Employee, Alfredo Villacorta, sued his employer, Cemex, for wrongful termination. Villacorta remained unemployed for about eight months, at which point he found a job that paid him more than he was making with Cemex. At trial, many months after Villacorta found the higher paying job, in closing argument Villacorta’s attorney only asked the jury for $44,000 in past lost wages for the eight month unemployment period instead of asking for lost wages for the entire period from the date of termination until trial. Nevertheless, the jury rendered a verdict in favor of Villacorta and awarded him damages for past lost wages in the amount of $198,000. Before rendering the verdict, the court instructed the jury that Villacorta’s damages, if any, had to be reduced by the amount he earned from other employment. The court further instructed, however, that no such offset was required if the new position was inferior to Villacorta’s position with Cemex.
In short, the evidence presented at trial was that the new, higher paying job that Villacorta obtained was located two to three hours away from the home where his family resided. As a result, Villacorta was only able to see his family on weekends and he had to pay for a second residence. Based on this evidence, the jury found that Villacorta’s new job was “inferior” to his job with Cemex and, thus, awarded Villacorta wages for the full period without any mitigation.
Cemex appealed the decision and argued that the $198,000 award for lost wages was not supported by substantial evidence. In Villacorta v. Cemex Cement, Inc., 221 Cal. App. 4th 1425 (2013), the court of appeal disagreed, finding “[o]ur Supreme Court discussed mitigating wrongful termination damages in Parker v. Twentieth Century-Fox Film Corp., 3 Cal. 3d 176, 181-182 474 P.2d 689 (1970):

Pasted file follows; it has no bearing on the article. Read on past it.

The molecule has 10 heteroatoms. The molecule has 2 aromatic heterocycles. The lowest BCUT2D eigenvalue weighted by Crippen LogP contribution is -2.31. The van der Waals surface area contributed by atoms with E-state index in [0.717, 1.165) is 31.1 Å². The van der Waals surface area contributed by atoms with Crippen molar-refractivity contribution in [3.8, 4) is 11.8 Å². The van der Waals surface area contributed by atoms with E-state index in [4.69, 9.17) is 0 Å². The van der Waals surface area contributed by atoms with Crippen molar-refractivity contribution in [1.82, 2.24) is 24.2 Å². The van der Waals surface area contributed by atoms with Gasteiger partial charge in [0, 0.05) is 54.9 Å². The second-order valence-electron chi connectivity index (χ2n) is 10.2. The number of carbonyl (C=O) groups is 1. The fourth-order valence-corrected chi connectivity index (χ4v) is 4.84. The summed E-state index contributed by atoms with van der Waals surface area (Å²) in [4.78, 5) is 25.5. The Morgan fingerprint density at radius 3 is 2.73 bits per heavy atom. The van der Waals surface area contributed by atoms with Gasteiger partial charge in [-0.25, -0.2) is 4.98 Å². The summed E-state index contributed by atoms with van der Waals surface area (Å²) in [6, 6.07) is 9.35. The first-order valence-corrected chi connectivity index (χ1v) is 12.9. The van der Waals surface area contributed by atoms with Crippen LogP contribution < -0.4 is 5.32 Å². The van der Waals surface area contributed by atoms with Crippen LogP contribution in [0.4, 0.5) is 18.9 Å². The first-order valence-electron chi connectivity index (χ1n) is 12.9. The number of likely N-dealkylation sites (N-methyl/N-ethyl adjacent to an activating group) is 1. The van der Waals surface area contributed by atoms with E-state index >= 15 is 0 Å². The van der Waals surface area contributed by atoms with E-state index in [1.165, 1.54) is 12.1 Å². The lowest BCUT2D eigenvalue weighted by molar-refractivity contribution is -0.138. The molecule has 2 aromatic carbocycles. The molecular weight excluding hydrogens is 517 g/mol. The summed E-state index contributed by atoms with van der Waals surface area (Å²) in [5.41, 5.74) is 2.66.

‘The general rule is that the measure of recovery by a wrongfully discharged employee is the amount of salary agreed upon for the period of service, less the amount which the employer affirmatively proves the employee has earned or with reasonable effort might have earned from other employment.’”
However, in order for the employee’s earnings to be applied in mitigation, “the employer must show that the other employment was comparable, or substantially similar, to that of which the employee has been deprived ….” Id. Thus, if the new job is different or inferior, then the wages from that job may not be used to mitigate damages. Wages “actually earned from an inferior job may not be used to mitigate damages because if they were used then it would result ‘in senselessly penalizing an employee who, either because of an honest desire to work or a lack of financial resources, is willing to take whatever employment he can find.’” Villacorta, 221 Cal. App. 4th at 1432. “The location of the new job is one of the factors to consider in determining whether the new job is inferior.” Id.
Based on the evidence presented at trial, the court of appeal found that “a jury could reasonably conclude” the new job was inferior to the job at Cemex “because of the burden placed on Villacorta by the location of the job.”